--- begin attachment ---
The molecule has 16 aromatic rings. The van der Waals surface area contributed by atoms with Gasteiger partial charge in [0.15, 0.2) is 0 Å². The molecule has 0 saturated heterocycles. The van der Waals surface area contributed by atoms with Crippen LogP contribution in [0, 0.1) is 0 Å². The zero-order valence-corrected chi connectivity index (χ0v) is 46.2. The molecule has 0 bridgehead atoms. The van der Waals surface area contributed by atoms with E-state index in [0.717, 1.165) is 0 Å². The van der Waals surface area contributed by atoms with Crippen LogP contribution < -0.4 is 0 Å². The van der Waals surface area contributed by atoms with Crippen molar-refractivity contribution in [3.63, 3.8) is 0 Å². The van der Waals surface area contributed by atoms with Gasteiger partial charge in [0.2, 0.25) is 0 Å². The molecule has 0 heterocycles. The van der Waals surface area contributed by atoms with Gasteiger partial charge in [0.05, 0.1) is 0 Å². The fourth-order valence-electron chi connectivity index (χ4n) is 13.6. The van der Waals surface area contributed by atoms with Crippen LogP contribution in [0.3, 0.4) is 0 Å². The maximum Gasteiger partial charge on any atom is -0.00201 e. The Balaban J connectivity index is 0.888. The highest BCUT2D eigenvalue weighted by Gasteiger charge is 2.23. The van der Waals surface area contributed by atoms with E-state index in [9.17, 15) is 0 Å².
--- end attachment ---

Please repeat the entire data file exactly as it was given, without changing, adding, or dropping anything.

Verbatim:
The molecule has 16 aromatic rings. The van der Waals surface area contributed by atoms with Gasteiger partial charge in [0.15, 0.2) is 0 Å². The molecule has 0 saturated heterocycles. The van der Waals surface area contributed by atoms with Crippen LogP contribution in [0, 0.1) is 0 Å². The zero-order valence-corrected chi connectivity index (χ0v) is 46.2. The molecule has 0 bridgehead atoms. The van der Waals surface area contributed by atoms with E-state index in [0.717, 1.165) is 0 Å². The van der Waals surface area contributed by atoms with Crippen LogP contribution < -0.4 is 0 Å². The van der Waals surface area contributed by atoms with Crippen molar-refractivity contribution in [3.63, 3.8) is 0 Å². The van der Waals surface area contributed by atoms with Gasteiger partial charge in [0.2, 0.25) is 0 Å². The molecule has 0 heterocycles. The van der Waals surface area contributed by atoms with Gasteiger partial charge in [0.05, 0.1) is 0 Å². The fourth-order valence-electron chi connectivity index (χ4n) is 13.6. The van der Waals surface area contributed by atoms with Crippen LogP contribution in [0.3, 0.4) is 0 Å². The maximum Gasteiger partial charge on any atom is -0.00201 e. The Balaban J connectivity index is 0.888. The highest BCUT2D eigenvalue weighted by Gasteiger charge is 2.23. The van der Waals surface area contributed by atoms with E-state index in [9.17, 15) is 0 Å².